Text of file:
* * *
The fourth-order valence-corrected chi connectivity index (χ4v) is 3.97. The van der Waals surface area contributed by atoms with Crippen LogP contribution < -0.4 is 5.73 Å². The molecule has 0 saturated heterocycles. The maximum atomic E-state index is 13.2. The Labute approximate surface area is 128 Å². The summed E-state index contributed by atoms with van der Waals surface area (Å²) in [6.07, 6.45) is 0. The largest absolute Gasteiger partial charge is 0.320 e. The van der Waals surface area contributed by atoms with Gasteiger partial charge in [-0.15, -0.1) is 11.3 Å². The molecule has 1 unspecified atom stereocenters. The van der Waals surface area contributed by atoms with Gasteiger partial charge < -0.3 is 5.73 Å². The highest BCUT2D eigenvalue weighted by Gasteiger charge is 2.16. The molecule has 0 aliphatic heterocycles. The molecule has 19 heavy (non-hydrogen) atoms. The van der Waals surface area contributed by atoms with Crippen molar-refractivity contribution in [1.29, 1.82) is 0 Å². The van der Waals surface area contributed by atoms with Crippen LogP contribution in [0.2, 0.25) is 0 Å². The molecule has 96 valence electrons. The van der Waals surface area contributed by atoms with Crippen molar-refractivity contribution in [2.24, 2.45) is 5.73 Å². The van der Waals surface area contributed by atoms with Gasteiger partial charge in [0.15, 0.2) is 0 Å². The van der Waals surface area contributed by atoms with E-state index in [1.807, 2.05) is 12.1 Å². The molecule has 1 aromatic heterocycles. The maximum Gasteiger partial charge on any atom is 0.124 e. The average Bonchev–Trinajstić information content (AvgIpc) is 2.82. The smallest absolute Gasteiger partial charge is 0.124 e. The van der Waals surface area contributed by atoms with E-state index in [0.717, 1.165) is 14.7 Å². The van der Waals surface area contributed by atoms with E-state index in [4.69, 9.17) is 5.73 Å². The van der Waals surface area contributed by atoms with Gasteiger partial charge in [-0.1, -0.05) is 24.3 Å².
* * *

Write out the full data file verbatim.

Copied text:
The fourth-order valence-corrected chi connectivity index (χ4v) is 3.97. The van der Waals surface area contributed by atoms with Crippen LogP contribution < -0.4 is 5.73 Å². The molecule has 0 saturated heterocycles. The maximum atomic E-state index is 13.2. The Labute approximate surface area is 128 Å². The summed E-state index contributed by atoms with van der Waals surface area (Å²) in [6.07, 6.45) is 0. The largest absolute Gasteiger partial charge is 0.320 e. The van der Waals surface area contributed by atoms with Gasteiger partial charge in [-0.15, -0.1) is 11.3 Å². The molecule has 1 unspecified atom stereocenters. The van der Waals surface area contributed by atoms with Gasteiger partial charge < -0.3 is 5.73 Å². The highest BCUT2D eigenvalue weighted by Gasteiger charge is 2.16. The molecule has 0 aliphatic heterocycles. The molecule has 19 heavy (non-hydrogen) atoms. The van der Waals surface area contributed by atoms with Crippen molar-refractivity contribution in [1.29, 1.82) is 0 Å². The van der Waals surface area contributed by atoms with Crippen LogP contribution in [0.2, 0.25) is 0 Å². The molecule has 96 valence electrons. The van der Waals surface area contributed by atoms with Crippen molar-refractivity contribution in [2.24, 2.45) is 5.73 Å². The van der Waals surface area contributed by atoms with Gasteiger partial charge in [0.15, 0.2) is 0 Å². The van der Waals surface area contributed by atoms with E-state index in [1.807, 2.05) is 12.1 Å². The molecule has 1 aromatic heterocycles. The maximum Gasteiger partial charge on any atom is 0.124 e. The average Bonchev–Trinajstić information content (AvgIpc) is 2.82. The smallest absolute Gasteiger partial charge is 0.124 e. The van der Waals surface area contributed by atoms with E-state index in [0.717, 1.165) is 14.7 Å². The van der Waals surface area contributed by atoms with E-state index in [4.69, 9.17) is 5.73 Å². The van der Waals surface area contributed by atoms with Gasteiger partial charge in [-0.1, -0.05) is 24.3 Å².